"Drug" as used herein broadly includes physiologically or pharmacologically active substances for producing a localized effect at the administration site or a systemic effect at a site remote from the administration site.
The objects described above are achieved by a device based on the osmotic pumping system first proposed by Rose and Nelson in 1955. Referring now to the drawings, a basic embodiment of the invention is shown in FIG. 1. The outer housing, 6, is rigid and should be made of a substance that is non irritating to the skin and non-reactive and impervious to the salts, solutions and agents contained. Embodiments intended for implantation should be biocompatible. Preferably the chosen material should be amenable to reliable, inexpensive mass-production. Typical materials that could be used include for example stainless steel, aluminum, polyolefins, polycarbonate and the like. It may be desirable to machine a small hole in the top surface of the housing, which is then plugged with a hydrophobic, air-permeable material such as porous teflon, so that a vacuum does not build up in the water chamber, 7, as the water is exhausted. Similar criteria to those above apply to the choice of material for the bottom plate, 11. Optionally this plate may be adhesive on its outer surface to assist in holding the pump in place on the body. The actuator shown in FIG. 1 is a plunger and needle. The pumping action is started by removing the protective spacer, 3, and depressing the raised button portion of the plunger on the top of the device. The pressure thus applied causes the plunger, 4, to puncture the foil seal, 5. Optionally an injection needle may be connected to the activating plunger, such that depressing the plunger pushes the injection needle through the skin. This type of activator also delivers a small priming dose of the active agent or drug to the user when the button is depressed. Alternatively the pump may be used in conjunction with a standard commercial subcutaneous drug delivery set, for example, the Sub-Q-Set®, obtainable from Travenol Laboratories, Deerfield, IL. With the foil seal broken, the porous wick, 13, draws water by capillary action from the water chamber, 7, into contact with the semipermeable membrane, 12. Water is then imbibed osmotically into the salt chamber, 8. The elastic diaphragm, 9, expands into the drug chamber, 10, forcing the drug out through the delivery port, 1, to the injection or administration site.
FIGS. 2, 3, 4 and 5 are schematic representations of some possible alternative activating mechanisms. FIG. 2 shows the piercing mechanism as described in the embodiment above. The plunger has a needle-like protrusion, 19, extending into the water chamber. The foil seal, 5, is held taut by the rigid support plate, 2. This plate also serves to strengthen the semipermeable membrane, 12, and prevent it being pushed into the water chamber by the osmotic pressure of the salt solution during operation of the pump. Depressing the plunger causes the needle, 19, to pierce the foil seal, allowing water to come into contact with the porous wick, 13. The pump then operates as described above. FIG. 3 shows a scheme in which the seal, normally aluminum foil, separating the water chamber from the wick is connected to a rotatable dial, 15, at the top of the pump by means of epoxy adhesive, 14. When the dial is turned, the foil is torn and the pumping action commences as described above. This mechanism may be preferable in some instances since a larger opening from the water chamber to the wick is produced, so response time may be less than that obtained with the puncture device. The possibility of the needle damaging the membrane is also eliminated. FIG. 4A shows a mechanism incorporating a rubber septum, 16, and a hollow needle, 20. Depressing the plunger causes the needle to pierce the septum and allows water to flow into contact with the wick, as shown in FIGS. 4B and 4C, initiating the pumping as before. FIG. 5A illustrates yet another possibility using a valve, 21. During storage the valve is in the closed position, as shown in FIG. 5B. To activate the pump, the dial is turned through 180 degrees, so that the valve is now in the fully open position, as shown in FIG. 5C. Water may then contact the porous wick as before. It should be apparent that many different mechanical solutions to the problem of activation are possible and that the methods described are not exclusive of any others. The novelty of the invention includes the concept of an activating device and the scope of the invention is intended to encompass any actuator.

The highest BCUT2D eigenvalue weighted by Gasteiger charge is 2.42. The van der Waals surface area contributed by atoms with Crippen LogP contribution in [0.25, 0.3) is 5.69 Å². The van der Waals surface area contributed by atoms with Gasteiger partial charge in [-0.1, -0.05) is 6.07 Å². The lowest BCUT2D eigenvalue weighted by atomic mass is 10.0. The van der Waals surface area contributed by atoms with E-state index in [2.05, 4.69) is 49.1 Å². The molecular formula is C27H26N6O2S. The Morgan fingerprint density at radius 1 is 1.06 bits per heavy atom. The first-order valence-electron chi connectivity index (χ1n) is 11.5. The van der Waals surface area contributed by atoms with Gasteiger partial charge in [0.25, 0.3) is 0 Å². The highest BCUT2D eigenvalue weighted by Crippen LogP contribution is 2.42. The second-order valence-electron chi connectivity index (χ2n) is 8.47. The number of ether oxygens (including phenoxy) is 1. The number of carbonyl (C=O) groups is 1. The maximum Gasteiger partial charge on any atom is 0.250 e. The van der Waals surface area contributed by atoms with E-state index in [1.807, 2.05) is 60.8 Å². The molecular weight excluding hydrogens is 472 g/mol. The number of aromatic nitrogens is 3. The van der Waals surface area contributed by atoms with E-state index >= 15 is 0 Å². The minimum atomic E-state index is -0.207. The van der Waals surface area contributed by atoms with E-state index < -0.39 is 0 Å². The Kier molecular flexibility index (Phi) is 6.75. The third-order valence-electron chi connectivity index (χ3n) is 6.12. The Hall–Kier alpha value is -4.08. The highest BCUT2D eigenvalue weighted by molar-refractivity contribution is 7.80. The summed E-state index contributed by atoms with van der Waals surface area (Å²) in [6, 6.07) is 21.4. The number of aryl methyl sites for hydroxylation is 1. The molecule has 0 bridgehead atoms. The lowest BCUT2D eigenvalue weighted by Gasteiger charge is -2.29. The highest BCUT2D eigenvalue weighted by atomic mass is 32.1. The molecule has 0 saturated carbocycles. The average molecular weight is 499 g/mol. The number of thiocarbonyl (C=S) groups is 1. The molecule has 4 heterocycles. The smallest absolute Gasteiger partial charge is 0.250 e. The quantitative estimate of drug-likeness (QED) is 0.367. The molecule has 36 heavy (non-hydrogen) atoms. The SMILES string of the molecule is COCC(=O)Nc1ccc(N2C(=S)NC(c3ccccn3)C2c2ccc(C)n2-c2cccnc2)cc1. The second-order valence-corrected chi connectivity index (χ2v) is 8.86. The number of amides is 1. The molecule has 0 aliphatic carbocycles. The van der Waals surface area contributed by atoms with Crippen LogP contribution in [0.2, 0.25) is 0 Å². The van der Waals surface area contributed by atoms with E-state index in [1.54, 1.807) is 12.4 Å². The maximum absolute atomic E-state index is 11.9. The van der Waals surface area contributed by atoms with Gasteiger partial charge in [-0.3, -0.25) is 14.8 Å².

A typical pumping profile for the basic embodiment of FIG. 1 is shown graphically in FIG. 6. The pumping rate depends on the membrane and salt chosen. The steady state pumping rate is given by
where dV/dt is the volume flow of drug from the pump and is equal to the volume flow of water into the salt chamber, A is the membrane area, k is the osmotic permeability of water through the membrane in cm3 ·cm/cm2 ·atm·hr, l is the membrane thickness and π is the osmotic pressure of the saturated salt solution in the salt chamber. From this equation it can be seen that the delivery rate of pump depends on the membrane area, thickness and permeability. Hence the choice of a suitable membrane material is essential to good performance of the pump. A preferred choice is a membrane made from one of the cellulose esters or ethers, such as cellulose acetate or cellulose butyrate. Cellulose acetate has a long record of use in membrane applications and can easily be formed into thin films of reproducable thickness with standard solution casting techniques, making it a particularly preferred choice.